Illustration by Chaim Garcia
If you’re learning a European language, chances are you will soon be confronted with the diacritic ¨ hanging over vowels. Those two dots occasionally blinking on top of the A, O and U force speakers to conjure ambiguous sounds in one go: Ä, Ö and Ü. They represent a transitional shift from one vowel sound to another; for instance, a sliding from or an amalgamation of “a” to “e” for “ä.” This is an umlaut or a diaeresis, and can be found in languages such as French, German, Spanish, Danish, Catalan, Welsh, Dutch, Occitan, Galician, Luxembourgish and even in English.
The umlaut in German
The meaning of the word umlaut is revealing: around sound. It was named by the linguist Jacob Grimm, one of the Grimm Brothers. His “around sound” describes a process of sound-change where a vowel’s sound is influenced by another vowel that follows it in the word. The plural of Hant (“hand”) in High German was Hanti, but the i ending influenced the pronunciation of the previous vowel a. So, Hanti became Henti. Eventually, the final i lost its timbre. So, in contemporary German we have Hand and the plural Hände.
The representation of the umlaut in Middle High German was sometimes denoted by adding an e to the affected vowel, either after in regular size or above in a smaller size. The former is still applicable in a name like Goethe — which is never spelled Göthe.
One of the difficulties of pronouncing ä, ö or ü for non-natives can be overcome precisely by being aware of this change. Make an a (“ah”) sound. Now imagine there’s an i (“ee”) coming up. Keep your lips frozen in a (“ah”) position while saying “ee” with your mouth. Your tongue will move forward and up. Hold your lips! It should now sound something like an ä! Letters like ä, ö and ü are simply sounds trapped between two vowels, though they are considered distinct vowel sounds and even have their individual place in the German alphabet!
But what about other languages? Do they have the same two dots blinking at you on top of the the vowels? Actually, yes, some do — though, the purpose is somewhat different.
The diaeresis in French and Spanish
In French, the diaeresis (from the Greek diaíresis [διαίρεσις], meaning “division,” “separation,” or “distinction”) looks exactly the same as the umlaut but has a radically different purpose. Whereas the umlaut represents a sound shift, the diaeresis indicates a specific vowel letter that is not pronounced as part of a digraph or diphthong. In French words such as Noël (“Christmas”), the two dots are there to remind you not to fuse the two vowels into one sound, but to pronounce the o and the e separately.
In Spanish, diaeresis is also used to indicate the need to pronounce a vowel such as u in vergüenza (“shame”) or ambigüedad (“ambiguity”), which is usually silent in words such as guitarra (“guitar”) or guionista (“scriptwriter”). U is the only vowel in Spanish with an occasional diaeresis or trema (from the Greek trēma (τρῆμα), which means “perforation” or “orifice”). (The same rationale was applied to Brazilian Portuguese until a recent spelling reform removed it from common use.)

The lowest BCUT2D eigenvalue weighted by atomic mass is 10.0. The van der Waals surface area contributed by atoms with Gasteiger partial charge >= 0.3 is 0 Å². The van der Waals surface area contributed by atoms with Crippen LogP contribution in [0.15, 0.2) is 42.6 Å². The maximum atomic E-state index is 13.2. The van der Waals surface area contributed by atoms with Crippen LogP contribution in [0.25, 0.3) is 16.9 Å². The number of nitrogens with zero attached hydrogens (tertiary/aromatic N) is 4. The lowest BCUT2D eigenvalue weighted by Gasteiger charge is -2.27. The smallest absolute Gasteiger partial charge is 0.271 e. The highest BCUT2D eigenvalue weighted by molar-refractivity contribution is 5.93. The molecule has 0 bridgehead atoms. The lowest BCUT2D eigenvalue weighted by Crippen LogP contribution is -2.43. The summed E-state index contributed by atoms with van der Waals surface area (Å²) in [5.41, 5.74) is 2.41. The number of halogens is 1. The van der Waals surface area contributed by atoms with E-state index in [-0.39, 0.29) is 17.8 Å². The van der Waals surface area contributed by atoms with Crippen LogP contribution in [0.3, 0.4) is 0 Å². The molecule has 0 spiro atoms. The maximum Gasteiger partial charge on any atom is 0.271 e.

English also has its occasional diaeresis, mostly used in surnames or given names, such as Brontë or Zoë. In some words, such as naïve, it is optional. We can consider these loanwords (mostly from French) that have enriched English throughout the centuries. With such a cross-pollinated language, it’s understandable the number of confusing exceptions and double standards regarding spelling. In this way, the consistent use of the diaeresis would not do much to simplify spelling and phonetic consistency.
Equivalent sounds in other languages
I’ve spoken about the use of the umlaut in German. But what about the sound it produces? Does this sound exist in other languages, even if represented differently? Most surely! Here are two selected examples.
The French variant of ö is written down as the ligature œ. Words such as œvre (“work”), cœur (“heart”) or œil (“eye”) reproduce the exact same sound as ö in German (a handy tip and a great incentive for French natives learning German). A separation of the ligature into two different vowels written one after the other demands a separate enunciation of these vowels, which is audible in words such as coexistence (“coexistence”) and moelle (“marrow”).
In Danish and Norwegian, we are also presented with the sound of the German Ö in the vowel Ø. In fact, in older texts one could find Ö in place of Ø to distinguish between open and closed sounds. And much like the German Ö, Ø is a development of OE, an evolution it shares with the French ligature previously mentioned.
The use of the diaeresis as a diacritic is present in languages as varied as Afrikaans and Albanian. As for the German sounds of the umlaut, these pop up in languages such as Swedish or Dutch and continue to provide a challenge to speakers of languages where vowels are separate and rarely slide into one another, such as Spanish.
The umlaut should not scare you or put you off German, however. It fact, it is the audible proof that German is far from being the aggressive and teutonic idiom most non-natives take it for. Let the cuddly and fluffy sounds of these German vowels guide you through the phonetic delights of German as you practice words such as öko (“eco”), ähnlich (“similar”) and süß (“sweet”).
Still frustrated? Repeat after me: Ich würde mich über ähnliche blöde Sachen nicht ärgern!